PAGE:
According to the National Association of Realtors (NAR) the median home-sale price increased 20% year over year in April to an all-time high of to $347,500. Purchased homes spent less than 20 days on the market, the shortest time since 2012.
Despite fewer than half as many listings compared to a year ago, there was a significant enough increase in April sellers to slow the declining inventory, which will likely slow the pace of price growth eventually.
Still, analysts expect to see more highs in the median home listing price in the months ahead. NAR’s Pending Home Sales Index, which records contract signings of existing homes and typically leads closings by one to two months, rose 1.9% to 111.3 in April. Sales rose in every region except the Midwest.
Recent blows to the economy - a soft April jobs report and a 4.2% jump in consumer prices - did little to move interest rates.
Some analysts projected dire consequences when the Department of Labor reported a lukewarm 266,000 jobs added for the month. March’s hot numbers were downgraded, too. But the the markets' reaction to the big miss was mild.
With easy lending conditions still in place, investors appear to believe it’s a short-term phenomenon. Though still running roughly 2-3 times above the level seen before the pandemic, new unemployment claims have dropped significantly over the last six months. A stabilizing job picture should encourage more homebuying, despite inventory shortfalls.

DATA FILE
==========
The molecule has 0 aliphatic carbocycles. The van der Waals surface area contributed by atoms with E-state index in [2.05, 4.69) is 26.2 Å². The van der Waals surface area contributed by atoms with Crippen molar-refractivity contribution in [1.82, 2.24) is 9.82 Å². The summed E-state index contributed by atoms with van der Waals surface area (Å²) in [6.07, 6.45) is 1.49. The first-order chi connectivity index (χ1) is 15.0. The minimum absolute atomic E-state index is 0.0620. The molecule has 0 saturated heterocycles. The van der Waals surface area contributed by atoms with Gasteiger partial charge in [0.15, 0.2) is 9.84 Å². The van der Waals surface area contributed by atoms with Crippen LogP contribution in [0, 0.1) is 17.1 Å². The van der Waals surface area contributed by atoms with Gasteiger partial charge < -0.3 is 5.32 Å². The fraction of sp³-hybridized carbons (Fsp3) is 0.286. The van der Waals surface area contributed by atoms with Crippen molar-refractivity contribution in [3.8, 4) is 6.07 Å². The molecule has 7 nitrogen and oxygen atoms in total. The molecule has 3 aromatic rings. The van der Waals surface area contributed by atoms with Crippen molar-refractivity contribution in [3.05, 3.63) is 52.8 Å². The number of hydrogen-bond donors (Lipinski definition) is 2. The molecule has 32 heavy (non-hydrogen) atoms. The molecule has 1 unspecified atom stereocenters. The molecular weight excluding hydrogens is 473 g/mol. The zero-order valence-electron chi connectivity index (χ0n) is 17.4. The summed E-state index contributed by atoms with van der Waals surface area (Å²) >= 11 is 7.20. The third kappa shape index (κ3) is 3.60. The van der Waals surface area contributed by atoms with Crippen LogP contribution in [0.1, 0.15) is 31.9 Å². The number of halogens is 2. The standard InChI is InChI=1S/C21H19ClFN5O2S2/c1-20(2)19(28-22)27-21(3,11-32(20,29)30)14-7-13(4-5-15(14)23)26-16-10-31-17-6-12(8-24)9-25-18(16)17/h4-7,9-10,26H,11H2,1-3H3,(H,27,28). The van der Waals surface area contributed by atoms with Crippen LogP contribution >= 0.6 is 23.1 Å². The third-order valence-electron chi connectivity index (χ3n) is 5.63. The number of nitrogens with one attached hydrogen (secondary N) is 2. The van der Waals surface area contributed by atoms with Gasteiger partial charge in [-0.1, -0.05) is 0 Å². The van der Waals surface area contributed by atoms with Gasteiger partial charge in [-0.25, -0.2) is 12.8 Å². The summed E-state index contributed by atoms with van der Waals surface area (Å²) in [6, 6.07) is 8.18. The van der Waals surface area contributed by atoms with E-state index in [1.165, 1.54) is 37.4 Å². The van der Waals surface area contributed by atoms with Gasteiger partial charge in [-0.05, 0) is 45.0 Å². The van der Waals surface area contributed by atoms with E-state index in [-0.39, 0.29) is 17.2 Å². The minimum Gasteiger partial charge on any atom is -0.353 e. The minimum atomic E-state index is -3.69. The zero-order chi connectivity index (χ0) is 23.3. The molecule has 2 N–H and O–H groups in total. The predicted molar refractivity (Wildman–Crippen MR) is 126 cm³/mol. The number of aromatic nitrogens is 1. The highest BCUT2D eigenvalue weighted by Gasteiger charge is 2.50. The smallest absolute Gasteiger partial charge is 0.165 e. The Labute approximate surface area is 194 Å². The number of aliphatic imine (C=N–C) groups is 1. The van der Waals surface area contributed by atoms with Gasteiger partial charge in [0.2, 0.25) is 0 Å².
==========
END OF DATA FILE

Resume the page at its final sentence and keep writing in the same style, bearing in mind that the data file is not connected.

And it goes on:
Consumers seem largely unaffected as well. Government stimulus appears to be working. Despite flat retail sales in April, the Conference Board Consumer Confidence Index surged 12.7 points to 121.7 for the month, the highest level since February 2020. Real disposable income jumped 23 % in March, the largest monthly increase since 1959. After declining in February, the savings rate nearly doubled to 27.6%.
In early May, the Federal Reserve termed the overall financial system “sound,” with household finances in shape, and corporations supported by an improving economy and low interest rates.
Those rates are also good news for home shoppers, the majority of whom will use a mortgage to purchase a home, and will receive more manageable monthly payments.
The price increases have the largest effect on first-time buyers and those with moderate incomes. According to Fannie Mae’s Home Price Sentiment Index, consumers earning between $50,000 and $100,000 are particularly pessimistic, with the shortage of homes for sale most acute on the market’s lower end.
Lower-priced homes are in big demand and short supply, driving up prices faster compared to their more expensive counterparts. Starter home saw prices jump 15.1% during the past year, compared with the overall national increase of 11.3%
But despite these negative feelings for starter home buyers, the total HPSI is up 16% year-over-year. Bolstered by the wonderful opportunities for sellers, optimism is near pre-pandemic peaks.
Competition for housing does not appear to be letting up at all. Real estate records continued to fall during the four-week period ended May 2. The average listing went under contract in 19 days, down from 35 days one year ago. About 45% of homes are under contract in less than a week. In another record 48% of homes sold for more than their list price, up 20 points from a year earlier.
As an option for some, Fannie Mae and Freddie Mac (the GSEs) have provided details for their streamlined refinance programs for current homeowners, available this summer.
The programs are designed to encourage eligible low-income borrowers to refinance and lower their interest rates and monthly mortgage payments.